Lloyds Bank raises payout by 10%

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LLOYDS BANK yesterday underlined the high street banks' extreme sensitivity to political accusations of profiteering when it declared that sharply rising profits last year had nothing to do with its UK branch banking business.

The group made a profit before tax 28 per cent higher at pounds 801m and increased its dividend 10 per cent, six times higher than the latest inflation rate. But UK retail banking operations only broke even.

Despite the poor high street results Brian Pitman, Lloyds chief executive, promised not to impose charges on current accounts in credit, a defiant shot across the bows of the other big banks, most of which desperately want to make the move to raise their profitability.

He made clear that if one of the others dared to leap first with charges Lloyds would happily take away its customers. This is what banks such as Barclays and National Westminster most fear.

If a main competitor refuses to levy charges they cannot impose them without losing customers.

Lloyds eventually plans to introduce a new type of account for middle market customers, probably involving telephone banking, which may include charges in a new form. But Mr Pitman said this would not affect policy on existing accounts.

Sir Robin Ibbs, the new Lloyds chairman, said that one of the ironies of the attacks on the banks by politicians and the press was that they referred to 'a part of the business that is not making any money'. The UK retail banking results were disappointing and this was related directly to the recession, he said.

Mr Pitman said a drop in the margin between domestic borrowing and lending rates - the gross profit made on the loans - had cost the bank more than pounds 100m. There was also a substantial drop in the contribution of interest-free deposits as base rate fell.

The results, the first of the season, will maintain Lloyds' position as the most profitable banking group.

But it said UK retail banking made only pounds 5m before tax, pounds 100m less than in 1991, despite roughly the same bad debt charges. Fee income grew 8 per cent, but Lloyds defended this as mainly a growth in business volume.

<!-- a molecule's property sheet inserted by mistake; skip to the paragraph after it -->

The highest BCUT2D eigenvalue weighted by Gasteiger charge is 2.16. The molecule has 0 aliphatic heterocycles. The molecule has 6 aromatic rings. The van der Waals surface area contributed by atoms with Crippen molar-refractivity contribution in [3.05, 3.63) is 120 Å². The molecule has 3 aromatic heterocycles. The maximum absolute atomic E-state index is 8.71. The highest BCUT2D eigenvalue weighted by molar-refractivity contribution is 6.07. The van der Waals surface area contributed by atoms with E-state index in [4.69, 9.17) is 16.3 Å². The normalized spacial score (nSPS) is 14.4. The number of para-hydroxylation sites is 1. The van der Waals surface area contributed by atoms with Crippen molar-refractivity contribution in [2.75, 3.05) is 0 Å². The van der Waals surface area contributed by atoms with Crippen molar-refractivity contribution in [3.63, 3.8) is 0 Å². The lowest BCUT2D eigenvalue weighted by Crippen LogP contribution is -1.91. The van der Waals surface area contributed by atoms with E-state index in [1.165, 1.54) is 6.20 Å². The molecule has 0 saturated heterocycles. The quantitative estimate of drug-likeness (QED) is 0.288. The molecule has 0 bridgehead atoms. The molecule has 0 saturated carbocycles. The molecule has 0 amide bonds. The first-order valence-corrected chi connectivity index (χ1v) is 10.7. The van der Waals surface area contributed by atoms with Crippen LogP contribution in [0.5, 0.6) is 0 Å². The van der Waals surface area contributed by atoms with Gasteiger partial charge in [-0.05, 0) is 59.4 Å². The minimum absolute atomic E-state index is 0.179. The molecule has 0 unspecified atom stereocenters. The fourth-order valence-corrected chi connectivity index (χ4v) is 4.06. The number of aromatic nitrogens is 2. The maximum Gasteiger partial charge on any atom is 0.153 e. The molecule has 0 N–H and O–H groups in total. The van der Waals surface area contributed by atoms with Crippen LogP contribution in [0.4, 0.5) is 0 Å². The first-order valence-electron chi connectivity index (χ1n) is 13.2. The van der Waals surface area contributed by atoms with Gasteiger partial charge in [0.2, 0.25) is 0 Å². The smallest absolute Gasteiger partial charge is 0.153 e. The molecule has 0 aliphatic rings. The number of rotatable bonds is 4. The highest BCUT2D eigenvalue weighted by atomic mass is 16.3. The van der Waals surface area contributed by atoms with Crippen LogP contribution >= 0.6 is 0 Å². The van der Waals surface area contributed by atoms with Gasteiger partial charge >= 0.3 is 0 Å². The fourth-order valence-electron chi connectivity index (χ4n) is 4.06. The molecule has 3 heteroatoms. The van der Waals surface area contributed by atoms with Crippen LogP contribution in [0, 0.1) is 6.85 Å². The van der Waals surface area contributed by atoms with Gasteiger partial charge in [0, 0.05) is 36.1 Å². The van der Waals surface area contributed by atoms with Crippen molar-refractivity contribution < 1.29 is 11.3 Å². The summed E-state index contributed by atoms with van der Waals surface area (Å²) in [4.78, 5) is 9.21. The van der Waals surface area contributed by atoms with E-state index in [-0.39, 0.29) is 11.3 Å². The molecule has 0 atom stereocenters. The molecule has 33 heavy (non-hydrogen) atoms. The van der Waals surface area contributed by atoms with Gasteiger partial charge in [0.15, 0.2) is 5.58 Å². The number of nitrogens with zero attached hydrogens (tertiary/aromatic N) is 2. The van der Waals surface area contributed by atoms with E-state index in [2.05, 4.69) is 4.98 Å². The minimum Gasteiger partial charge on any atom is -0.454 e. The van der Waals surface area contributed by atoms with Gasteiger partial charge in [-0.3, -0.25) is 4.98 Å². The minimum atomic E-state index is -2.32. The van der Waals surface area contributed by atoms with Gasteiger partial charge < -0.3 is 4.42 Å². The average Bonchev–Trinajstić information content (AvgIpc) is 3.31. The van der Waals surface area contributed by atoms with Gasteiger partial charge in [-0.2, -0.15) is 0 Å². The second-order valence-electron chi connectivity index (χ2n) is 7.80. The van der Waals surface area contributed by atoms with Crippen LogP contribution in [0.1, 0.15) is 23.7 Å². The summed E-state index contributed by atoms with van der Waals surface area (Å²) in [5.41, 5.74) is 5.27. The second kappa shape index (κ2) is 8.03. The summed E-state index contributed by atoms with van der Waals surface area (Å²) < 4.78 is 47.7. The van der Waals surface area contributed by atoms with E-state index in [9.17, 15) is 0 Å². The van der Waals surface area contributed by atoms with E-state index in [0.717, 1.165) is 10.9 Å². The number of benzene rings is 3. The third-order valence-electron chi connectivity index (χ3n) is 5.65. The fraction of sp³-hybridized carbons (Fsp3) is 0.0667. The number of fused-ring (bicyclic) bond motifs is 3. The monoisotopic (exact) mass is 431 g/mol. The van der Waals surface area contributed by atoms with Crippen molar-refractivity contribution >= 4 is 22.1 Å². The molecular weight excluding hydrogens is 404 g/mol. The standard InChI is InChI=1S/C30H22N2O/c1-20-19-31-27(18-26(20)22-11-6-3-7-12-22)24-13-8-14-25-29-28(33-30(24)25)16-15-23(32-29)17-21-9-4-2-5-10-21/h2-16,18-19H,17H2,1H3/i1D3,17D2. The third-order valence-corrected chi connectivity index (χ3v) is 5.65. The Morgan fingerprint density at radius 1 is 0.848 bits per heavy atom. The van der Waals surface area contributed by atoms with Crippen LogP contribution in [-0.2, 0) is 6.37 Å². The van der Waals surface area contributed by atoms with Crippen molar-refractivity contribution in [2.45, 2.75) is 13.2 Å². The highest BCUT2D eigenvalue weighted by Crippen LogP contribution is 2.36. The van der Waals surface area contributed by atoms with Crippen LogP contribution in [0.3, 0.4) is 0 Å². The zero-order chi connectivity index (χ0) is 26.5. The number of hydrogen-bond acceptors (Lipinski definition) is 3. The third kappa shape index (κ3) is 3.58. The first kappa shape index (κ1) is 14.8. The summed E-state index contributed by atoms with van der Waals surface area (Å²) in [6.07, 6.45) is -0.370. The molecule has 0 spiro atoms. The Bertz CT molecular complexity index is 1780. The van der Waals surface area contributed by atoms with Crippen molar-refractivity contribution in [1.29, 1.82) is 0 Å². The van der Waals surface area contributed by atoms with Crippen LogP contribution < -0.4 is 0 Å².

Small business lending produced a substantial loss. Sir Robin criticised campaigns against banks for mistreating small firms, saying: 'Enormous efforts have been made to fan the situation into an inferno with the hope of roasting us.'

Bad debts on lending by UK branches rose pounds 12m to a record pounds 563m, which was spread widely among personal accounts and small and medium-sized businesses. This made up by far the largest part of the group-wide bad debts of pounds 736m, down pounds 182m.

Before bad debts, group profits were up only pounds 32m. So the reduction in bad debts accounted for much of the improvement in pre-tax profits.

One key reason for the lower group bad debts outside the retail banking business was a pounds 145m reduction to pounds 83m in the amount provided against loans to larger companies, where there were fewer failures. A second was a pounds 122m write-back of problem country debt, pounds 82m more than the year before. Lloyds' problem country debts are still worth pounds 820m more than book value, measured at prices the debt is trading in the markets.

The bank gave conflicting signals about property prices, writing its properties down pounds 68m in the balance sheet but deducting a further pounds 153m when calculating their value for regulatory purposes.

Mr Pitman said the board thought the pounds 153m would not be a permanent fall, and added that branch premises sold had in every case realised more than book value.

Lloyds was taking the most pessimistic view of regulatory capital, which is monitored by the Bank of England. He denied this was at the insistence of the Bank.

After the failure of the bid for Midland last year, which cost pounds 4m, Lloyds is still convinced there will be restructuring of UK branch banking. But Mr Pitman hinted that Lloyds' studies of further moves were ranging much wider.

He said: 'We have passed a rule over most banks and we know where we stand with most banks in different parts of the world.'

The Banking, Insurance and Finance Union attacked the dividend increase as 'shareholders doing well at the expense of staff and customers' at a time when staff were being offered a zero percentage rise. Lloyds said that staff cuts this year would be less than the 4,160 last year and branch closures were over.

The shares closed 6p higher at 534p.